Souza Neto, J.A. (1); J.M. Legrand (2); Ph. Sonnet (1).
* Financial support: CNPq / UCL.
Fluid inclusions were investigated in quartz and calcite in three samples: a barren quartz vein, a gold-bearing quartz-sulphide-calcite vein and a calc-silicate rock. The objective is to compare the fluid in the veins and in the calc-silicate rock. The inclusions are classified as primary and pseudosecondary (Roedder, 1984, p. 12-26) and have been divided into two groups:
1) Carbonic inclusions: this type shows regular forms (negative crystal shape) with size between 10 and 15 microns. Two phases (liquid and vapor) or one phase (liquid) are present at room temperature. The degree of fill by the liquid phase is about 80 %. It is the most abundant type.
2) Aqueous-saline inclusions: this type has irregular forms and size ranging from 8 to 20 microns. Two phase (liquid and vapor) and rarely three phase inclusions (liquid, vapor and solid) are present at room temperature. The solid phase is probably halite. The degree of fill by the liquid phase is generally 90 %, but can vary down to 60 %.
Fusion temperature (Tf) obtained for carbonic inclusions varies from -57.3 to -56.0oC (barren quartz vein and quartz from the calc-silicate rock), which suggests a fluid composition close to pure CO2 (Angus et al., 1976). Homogenization temperature (Th) in the quartz vein has a normal distribution, with a range from -25.4 to 30.4oC, and a peak of distribution at 5.0oC. In the quartz from the calc-silicate rock, the range is from 2 to 29.8oC, with a peak at 25oC. Tf and Th values indicate a possible content of CH4 in the range 3.0 to 4.5 mol. % (Heyen et al., 1982).
Aqueous-saline inclusions in quartz vein show a eutectic temperature (Te ) with a range from -64.2 to -34.7oC and maximum frequency at -52.5oC (Figure 1). For quartz from the calc-silicate rock, Te varies from -36.2 to -53.8oC, with a maximum frequency at -52.5oC. In the quartz-sulphide-calcite vein, only one Te was measured and the value is -48.7oC. These data indicate more complex brines within a polycomponent salt system, probably a H2O-NaCl-KCl-CaCl2-MgCl2 system (Crawford, 1981). Eutectic temperatures below -60oC reveal other elements into the system, possibly Fe (Linke, 1958). The range of ice melting temperatures (Tm ice ) is wide, from -46.4 to 1.1oC, with a maximum frequency at -2.5oC. For quartz in the calc-silicate rock, these values are between -21.5 and -1.6oC with a peak at -5oC. The only value observed for the quartz-sulphide-calcite vein is -9.2oC. Finally, the homogenization temperature (Th) occurs in an interval from 84.8 to 529.1oC, with three peaks in the distribution at 140, 260 and 340oC. In the case of the calc-silicate rock, these values are between 140.6 and 351.6oC, with a maximum frequency at 260oC. For the quartz-sulphides-calcite vein, Th has a range from 225.7 to 321.9oC with a peak at 220oC.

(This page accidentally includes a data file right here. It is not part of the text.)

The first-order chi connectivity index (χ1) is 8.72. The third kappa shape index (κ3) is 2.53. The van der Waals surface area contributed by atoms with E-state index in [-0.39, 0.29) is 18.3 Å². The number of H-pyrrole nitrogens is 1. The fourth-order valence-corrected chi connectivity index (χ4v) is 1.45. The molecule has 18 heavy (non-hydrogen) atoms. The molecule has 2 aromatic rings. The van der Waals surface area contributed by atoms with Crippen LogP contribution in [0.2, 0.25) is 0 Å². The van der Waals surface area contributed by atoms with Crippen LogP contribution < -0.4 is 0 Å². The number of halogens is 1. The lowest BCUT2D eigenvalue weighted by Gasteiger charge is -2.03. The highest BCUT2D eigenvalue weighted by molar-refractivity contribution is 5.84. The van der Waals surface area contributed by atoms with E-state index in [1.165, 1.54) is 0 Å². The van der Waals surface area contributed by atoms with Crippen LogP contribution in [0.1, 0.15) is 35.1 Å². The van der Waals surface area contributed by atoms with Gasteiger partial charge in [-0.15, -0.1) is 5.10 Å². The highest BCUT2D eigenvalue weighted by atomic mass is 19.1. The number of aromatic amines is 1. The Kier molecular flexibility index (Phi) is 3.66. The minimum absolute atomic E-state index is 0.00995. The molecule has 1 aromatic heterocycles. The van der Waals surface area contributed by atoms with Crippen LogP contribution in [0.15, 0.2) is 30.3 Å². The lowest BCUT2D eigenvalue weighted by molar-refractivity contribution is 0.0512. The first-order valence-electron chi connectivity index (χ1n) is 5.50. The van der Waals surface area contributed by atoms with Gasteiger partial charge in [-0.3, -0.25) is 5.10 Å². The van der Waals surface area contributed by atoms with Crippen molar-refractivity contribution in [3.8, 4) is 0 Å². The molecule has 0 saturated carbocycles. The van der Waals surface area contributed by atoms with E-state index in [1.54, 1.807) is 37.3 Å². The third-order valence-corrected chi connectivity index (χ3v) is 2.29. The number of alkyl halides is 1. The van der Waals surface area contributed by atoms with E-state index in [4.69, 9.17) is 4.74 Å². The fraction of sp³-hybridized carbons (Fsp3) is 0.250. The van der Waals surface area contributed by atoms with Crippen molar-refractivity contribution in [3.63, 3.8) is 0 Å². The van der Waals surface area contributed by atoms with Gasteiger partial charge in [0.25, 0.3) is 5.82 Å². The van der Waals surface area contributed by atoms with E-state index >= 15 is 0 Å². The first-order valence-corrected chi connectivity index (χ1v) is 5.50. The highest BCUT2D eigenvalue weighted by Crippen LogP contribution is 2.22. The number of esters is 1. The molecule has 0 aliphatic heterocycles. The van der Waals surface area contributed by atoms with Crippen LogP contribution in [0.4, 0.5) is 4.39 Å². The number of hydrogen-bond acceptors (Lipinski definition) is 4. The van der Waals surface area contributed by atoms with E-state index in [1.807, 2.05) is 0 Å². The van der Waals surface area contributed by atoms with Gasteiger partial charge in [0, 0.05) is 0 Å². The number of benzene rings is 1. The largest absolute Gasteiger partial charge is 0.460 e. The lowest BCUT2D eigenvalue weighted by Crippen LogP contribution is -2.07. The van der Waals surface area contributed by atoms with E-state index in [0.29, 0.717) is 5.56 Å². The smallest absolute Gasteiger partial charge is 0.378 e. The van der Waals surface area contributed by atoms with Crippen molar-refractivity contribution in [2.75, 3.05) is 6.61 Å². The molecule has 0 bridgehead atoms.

The data have been interpreted using the FLINCOR software, version 1.4 (Brown, 1989) and equations of Brown & Lamb (1989). The interval for the homogenization temperatures (from -25.4 to 30.4oC) for carbonic inclusions reflects a variation in the fluid density from 1.057 g/cm3 to 0.575 g/cm3. It reveals a variation of trapping pressure (Bottinga & Richet, 1981), and can represent a post-trapping re-equilibration of pressure. For calc-silicate rock specifically, the density is 0.712 g/cm3 corresponding to Th value of 25oC.
In the quartz veins values of Tm ice (-2.5oC) and Th (140, 260 and 340oC) yielded a common salinity value of 4.1 wt.% NaCl and density values of, respectively, 0.957 g/cm3, 0.820 g/cm3 and 0.666 g/cm3. The inclusions in quartz from the calc-silicate rock show a salinity of 7.8 wt.% NaCl (Tmice = -5oC) and density of 0.861 g/cm3 (Th = 260oC). For the inclusions in the quartz-sulphide-calcite vein the salinity is 13.1 wt.% NaCl (Tm ice = -9.2oC) and the density is 0.948 g/cm3 (Th = 220oC). These values were obtained using the H2O-NaCl equivalent system.
In a previous work (Souza Neto, 1995), a geochemical balance study involving the calc-silicate rocks and their protoliths (marbles and alkaline rocks) provided evidence that the metasomatic fluids, during the formation of the calc-silicate rocks, had been able to carry Ca, Mg, Fe, K and Si. The presence of the same elements (Ca, Mg, Fe and K) in these fluids is shown by the relatively low eutectic temperature for aqueous-saline inclusions. This is observed in the veins as well as in the calc-silicate rocks.
This study suggests that there is a compositional similarity between the metasomatic fluids which caused the formation of the calc-silicate rocks and the fluids present during the formation of the veins. These fluids had a composition involving CO2 and H2O, with probably dissolved Ca, Mg, Fe and K.
Figure 1-Histogram of eutectic temperatures (Te) for aquo-saline inclusions. The lowest values are indicative of CaCl2 and/or MgCl2-bearing brines. n is number of measures.